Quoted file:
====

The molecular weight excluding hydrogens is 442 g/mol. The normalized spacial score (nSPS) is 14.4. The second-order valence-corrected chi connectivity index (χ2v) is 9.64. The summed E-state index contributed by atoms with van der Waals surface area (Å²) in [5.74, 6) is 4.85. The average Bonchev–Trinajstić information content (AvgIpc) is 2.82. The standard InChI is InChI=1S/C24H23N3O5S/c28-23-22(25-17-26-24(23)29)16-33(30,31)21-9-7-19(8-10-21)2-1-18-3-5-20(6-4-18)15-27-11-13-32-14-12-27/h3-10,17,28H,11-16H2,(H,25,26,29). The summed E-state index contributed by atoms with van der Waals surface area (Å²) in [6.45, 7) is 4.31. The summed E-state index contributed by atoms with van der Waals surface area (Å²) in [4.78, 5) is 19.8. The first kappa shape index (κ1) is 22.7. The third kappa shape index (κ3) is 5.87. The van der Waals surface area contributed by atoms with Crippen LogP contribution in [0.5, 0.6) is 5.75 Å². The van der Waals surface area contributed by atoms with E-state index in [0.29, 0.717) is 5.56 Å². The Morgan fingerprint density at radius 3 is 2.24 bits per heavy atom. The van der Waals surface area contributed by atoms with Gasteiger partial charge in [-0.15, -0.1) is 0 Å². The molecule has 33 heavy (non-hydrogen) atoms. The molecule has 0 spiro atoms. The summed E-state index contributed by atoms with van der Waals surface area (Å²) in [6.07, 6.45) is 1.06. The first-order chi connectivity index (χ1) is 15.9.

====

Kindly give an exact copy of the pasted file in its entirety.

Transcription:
The molecular weight excluding hydrogens is 442 g/mol. The normalized spacial score (nSPS) is 14.4. The second-order valence-corrected chi connectivity index (χ2v) is 9.64. The summed E-state index contributed by atoms with van der Waals surface area (Å²) in [5.74, 6) is 4.85. The average Bonchev–Trinajstić information content (AvgIpc) is 2.82. The standard InChI is InChI=1S/C24H23N3O5S/c28-23-22(25-17-26-24(23)29)16-33(30,31)21-9-7-19(8-10-21)2-1-18-3-5-20(6-4-18)15-27-11-13-32-14-12-27/h3-10,17,28H,11-16H2,(H,25,26,29). The summed E-state index contributed by atoms with van der Waals surface area (Å²) in [6.45, 7) is 4.31. The summed E-state index contributed by atoms with van der Waals surface area (Å²) in [4.78, 5) is 19.8. The first kappa shape index (κ1) is 22.7. The third kappa shape index (κ3) is 5.87. The van der Waals surface area contributed by atoms with Crippen LogP contribution in [0.5, 0.6) is 5.75 Å². The van der Waals surface area contributed by atoms with E-state index in [0.29, 0.717) is 5.56 Å². The Morgan fingerprint density at radius 3 is 2.24 bits per heavy atom. The van der Waals surface area contributed by atoms with Gasteiger partial charge in [-0.15, -0.1) is 0 Å². The molecule has 33 heavy (non-hydrogen) atoms. The molecule has 0 spiro atoms. The summed E-state index contributed by atoms with van der Waals surface area (Å²) in [6.07, 6.45) is 1.06. The first-order chi connectivity index (χ1) is 15.9.